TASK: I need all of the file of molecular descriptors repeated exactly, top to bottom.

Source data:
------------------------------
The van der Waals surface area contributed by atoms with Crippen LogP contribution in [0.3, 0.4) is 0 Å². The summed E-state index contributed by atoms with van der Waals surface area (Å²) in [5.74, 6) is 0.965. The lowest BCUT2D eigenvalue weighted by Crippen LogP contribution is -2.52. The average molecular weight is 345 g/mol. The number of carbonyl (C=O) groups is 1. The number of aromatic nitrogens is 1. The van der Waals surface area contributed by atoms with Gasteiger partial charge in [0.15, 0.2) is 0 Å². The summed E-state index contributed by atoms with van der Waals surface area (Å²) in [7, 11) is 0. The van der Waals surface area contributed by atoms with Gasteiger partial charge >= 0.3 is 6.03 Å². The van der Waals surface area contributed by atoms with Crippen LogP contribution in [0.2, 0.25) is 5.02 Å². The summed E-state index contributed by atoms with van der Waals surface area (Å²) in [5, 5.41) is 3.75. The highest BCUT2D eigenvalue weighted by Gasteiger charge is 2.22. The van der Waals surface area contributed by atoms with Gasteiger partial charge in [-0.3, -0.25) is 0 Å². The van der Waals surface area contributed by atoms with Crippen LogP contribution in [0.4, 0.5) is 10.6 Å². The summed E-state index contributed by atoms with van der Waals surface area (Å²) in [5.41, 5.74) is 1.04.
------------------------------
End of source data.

The van der Waals surface area contributed by atoms with Crippen LogP contribution in [0.3, 0.4) is 0 Å². The summed E-state index contributed by atoms with van der Waals surface area (Å²) in [5.74, 6) is 0.965. The lowest BCUT2D eigenvalue weighted by Crippen LogP contribution is -2.52. The average molecular weight is 345 g/mol. The number of carbonyl (C=O) groups is 1. The number of aromatic nitrogens is 1. The van der Waals surface area contributed by atoms with Gasteiger partial charge in [0.15, 0.2) is 0 Å². The summed E-state index contributed by atoms with van der Waals surface area (Å²) in [7, 11) is 0. The van der Waals surface area contributed by atoms with Gasteiger partial charge >= 0.3 is 6.03 Å². The van der Waals surface area contributed by atoms with Crippen LogP contribution in [0.2, 0.25) is 5.02 Å². The summed E-state index contributed by atoms with van der Waals surface area (Å²) in [5, 5.41) is 3.75. The highest BCUT2D eigenvalue weighted by Gasteiger charge is 2.22. The van der Waals surface area contributed by atoms with Gasteiger partial charge in [-0.3, -0.25) is 0 Å². The van der Waals surface area contributed by atoms with Crippen LogP contribution in [0.4, 0.5) is 10.6 Å². The summed E-state index contributed by atoms with van der Waals surface area (Å²) in [5.41, 5.74) is 1.04.